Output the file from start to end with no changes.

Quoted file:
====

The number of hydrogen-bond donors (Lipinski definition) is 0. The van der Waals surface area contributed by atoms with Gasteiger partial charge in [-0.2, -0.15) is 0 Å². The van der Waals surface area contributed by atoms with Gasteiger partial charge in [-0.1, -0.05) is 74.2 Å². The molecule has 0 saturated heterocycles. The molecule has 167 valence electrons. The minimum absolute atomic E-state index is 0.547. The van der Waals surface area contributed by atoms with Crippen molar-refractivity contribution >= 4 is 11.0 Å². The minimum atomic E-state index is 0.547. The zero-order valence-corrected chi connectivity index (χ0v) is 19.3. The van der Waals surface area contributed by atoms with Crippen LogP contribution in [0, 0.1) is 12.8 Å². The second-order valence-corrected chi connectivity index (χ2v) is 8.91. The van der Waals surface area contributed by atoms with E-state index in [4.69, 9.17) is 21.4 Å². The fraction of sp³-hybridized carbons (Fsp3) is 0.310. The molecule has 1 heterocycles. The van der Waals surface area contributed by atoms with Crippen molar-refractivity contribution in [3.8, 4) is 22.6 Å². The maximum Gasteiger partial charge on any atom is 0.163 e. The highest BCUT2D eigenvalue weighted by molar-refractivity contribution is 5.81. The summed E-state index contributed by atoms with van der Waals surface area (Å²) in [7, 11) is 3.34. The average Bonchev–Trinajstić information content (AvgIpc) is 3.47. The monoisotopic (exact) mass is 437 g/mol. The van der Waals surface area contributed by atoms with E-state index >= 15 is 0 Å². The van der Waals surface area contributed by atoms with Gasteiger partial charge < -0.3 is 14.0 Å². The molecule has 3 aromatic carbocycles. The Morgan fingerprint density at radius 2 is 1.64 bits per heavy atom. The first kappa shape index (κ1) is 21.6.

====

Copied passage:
The number of hydrogen-bond donors (Lipinski definition) is 0. The van der Waals surface area contributed by atoms with Gasteiger partial charge in [-0.2, -0.15) is 0 Å². The van der Waals surface area contributed by atoms with Gasteiger partial charge in [-0.1, -0.05) is 74.2 Å². The molecule has 0 saturated heterocycles. The molecule has 167 valence electrons. The minimum absolute atomic E-state index is 0.547. The van der Waals surface area contributed by atoms with Crippen molar-refractivity contribution >= 4 is 11.0 Å². The minimum atomic E-state index is 0.547. The zero-order valence-corrected chi connectivity index (χ0v) is 19.3. The van der Waals surface area contributed by atoms with Crippen LogP contribution in [0, 0.1) is 12.8 Å². The second-order valence-corrected chi connectivity index (χ2v) is 8.91. The van der Waals surface area contributed by atoms with E-state index in [4.69, 9.17) is 21.4 Å². The fraction of sp³-hybridized carbons (Fsp3) is 0.310. The molecule has 1 heterocycles. The van der Waals surface area contributed by atoms with Crippen molar-refractivity contribution in [3.8, 4) is 22.6 Å². The maximum Gasteiger partial charge on any atom is 0.163 e. The highest BCUT2D eigenvalue weighted by molar-refractivity contribution is 5.81. The summed E-state index contributed by atoms with van der Waals surface area (Å²) in [7, 11) is 3.34. The average Bonchev–Trinajstić information content (AvgIpc) is 3.47. The monoisotopic (exact) mass is 437 g/mol. The van der Waals surface area contributed by atoms with E-state index >= 15 is 0 Å². The van der Waals surface area contributed by atoms with Gasteiger partial charge < -0.3 is 14.0 Å². The molecule has 3 aromatic carbocycles. The Morgan fingerprint density at radius 2 is 1.64 bits per heavy atom. The first kappa shape index (κ1) is 21.6.